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S2 THE PHILADELPHIA INQUIRER Tuesday, June 20, 1995- In South Jersey i in here wants her to scratch his back." Well, I went in there yesterday, and I didn't ask Mary to scratch my back. You see, I'm married. I asked her to scratch my belly, but I dpn't think she heard me. Anyway, Mary, 45, a lifelong Maple Shade resident who graduated from Merchantville High, has not always had these airbrushed 2'j-inch nails on every finger. When she worked in the nursery at a South Jersey hospital, in her fingers looked pretty normal.
But about 15 years ago, she took this job doing a little bit of everything at the art-supply store. That was when she began to let her hair down and her nails out. "I had plastic tips put on, and then I had my own nails grow underneath," Mary told me. "They just started growin' and growin'. I like odd stuff." Believe it or not, the long fingernails have posed very few problems in her job, Mary said.
"I got my finger caught in the typewriter once, but I wiggled it out, she said. "The other day I hit the cash register for $10, and it came out $10,000. But usually I have no problem. I use my knuckles to dial the phone. I've even unloaded trucks." nuts, she said.
Mary has an American Indian design tattooed along the side of her right foot. In her right ear, eight earrings gradually diminish in size from lobe to top. She wanted to have a nose ring, too, "but that's where my husband drew the line," she said. At Christmastime, Mary has her fingernails painted to include Santa Claus in a sled, with all his reindeer. A Willingboro woman airbrushes Mary's fingernails every four or five weeks.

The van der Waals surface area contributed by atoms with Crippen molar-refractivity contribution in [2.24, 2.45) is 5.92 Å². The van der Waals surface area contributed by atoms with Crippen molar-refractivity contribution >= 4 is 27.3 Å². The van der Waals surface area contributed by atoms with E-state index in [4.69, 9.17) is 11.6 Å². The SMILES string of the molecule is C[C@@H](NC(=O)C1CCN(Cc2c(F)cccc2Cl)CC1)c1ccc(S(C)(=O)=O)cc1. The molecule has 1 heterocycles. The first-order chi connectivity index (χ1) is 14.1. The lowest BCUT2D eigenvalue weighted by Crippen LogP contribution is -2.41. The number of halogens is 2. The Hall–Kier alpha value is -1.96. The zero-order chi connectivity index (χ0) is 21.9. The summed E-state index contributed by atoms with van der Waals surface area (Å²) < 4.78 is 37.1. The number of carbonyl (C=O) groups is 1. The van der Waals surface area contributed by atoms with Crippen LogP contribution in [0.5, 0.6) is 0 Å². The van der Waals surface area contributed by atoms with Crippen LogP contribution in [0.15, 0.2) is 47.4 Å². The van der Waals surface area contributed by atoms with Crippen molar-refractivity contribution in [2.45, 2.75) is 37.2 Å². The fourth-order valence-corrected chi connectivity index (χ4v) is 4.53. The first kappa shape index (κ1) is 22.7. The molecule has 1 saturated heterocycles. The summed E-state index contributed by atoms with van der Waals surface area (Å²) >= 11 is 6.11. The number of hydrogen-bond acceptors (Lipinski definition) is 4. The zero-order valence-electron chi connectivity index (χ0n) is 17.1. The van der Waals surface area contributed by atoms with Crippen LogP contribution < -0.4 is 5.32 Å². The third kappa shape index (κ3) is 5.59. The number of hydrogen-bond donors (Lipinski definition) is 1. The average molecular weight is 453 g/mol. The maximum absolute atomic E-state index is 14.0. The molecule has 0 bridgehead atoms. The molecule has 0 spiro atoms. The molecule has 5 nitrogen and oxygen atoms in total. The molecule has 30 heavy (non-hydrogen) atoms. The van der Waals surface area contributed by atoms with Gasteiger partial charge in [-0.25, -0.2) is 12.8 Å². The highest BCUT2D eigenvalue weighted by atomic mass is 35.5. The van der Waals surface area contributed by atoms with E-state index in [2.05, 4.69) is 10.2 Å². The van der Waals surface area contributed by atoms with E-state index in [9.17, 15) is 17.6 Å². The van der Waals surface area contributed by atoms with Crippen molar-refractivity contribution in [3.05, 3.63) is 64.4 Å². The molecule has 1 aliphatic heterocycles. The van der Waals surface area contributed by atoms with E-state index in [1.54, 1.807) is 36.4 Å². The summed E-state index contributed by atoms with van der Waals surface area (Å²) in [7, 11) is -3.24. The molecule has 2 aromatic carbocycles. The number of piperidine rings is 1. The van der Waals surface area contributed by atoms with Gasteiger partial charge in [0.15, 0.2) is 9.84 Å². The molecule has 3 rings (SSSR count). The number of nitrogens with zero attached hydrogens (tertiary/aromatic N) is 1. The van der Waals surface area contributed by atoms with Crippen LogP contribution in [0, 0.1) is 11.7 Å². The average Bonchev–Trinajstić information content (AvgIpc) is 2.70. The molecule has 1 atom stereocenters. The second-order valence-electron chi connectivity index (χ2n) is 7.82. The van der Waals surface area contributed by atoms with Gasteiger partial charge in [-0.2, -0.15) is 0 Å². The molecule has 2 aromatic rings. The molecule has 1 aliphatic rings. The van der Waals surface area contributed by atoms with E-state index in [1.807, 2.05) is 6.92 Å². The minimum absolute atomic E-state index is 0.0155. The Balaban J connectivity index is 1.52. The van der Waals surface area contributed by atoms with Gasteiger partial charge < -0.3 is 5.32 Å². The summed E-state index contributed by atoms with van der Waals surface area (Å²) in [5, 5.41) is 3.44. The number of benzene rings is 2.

Sometimes, when Mary is in the mood, she will have her toenails done in the same pattern and colors. But she keeps her toenails short. Also, Mary has no intention of letting her fingernails get so long that they start to twist and turn like those that Howard Hughes had in his last, eccentric years. After all, she said, she's just a regular person. "At least I think so," said Mary.
"I hope so." A quick course in air conditioning Even though summer starts officially tomorrow, we've already had our share of serious heat and humidity, thank you. On one sizzling weekend day recently, a Blackwood woman phoned a Washington Township heating and air conditioning contractor, begging him to come over to her condo to fix an "awful-smell" emanating from her air conditioner. She kept on begging, even after he protested that he was on his way to a picnic with his family. Finally, he told her: "Look, I'll come out but it's a weekend, and it's going to cost you a $75 service charge." "I don't care," said the distraught woman. "Come out." Well, when this fellow showed up at the condo, he knew exactly what the woman's problem was, but feared that if he told her she wouldn't write the check.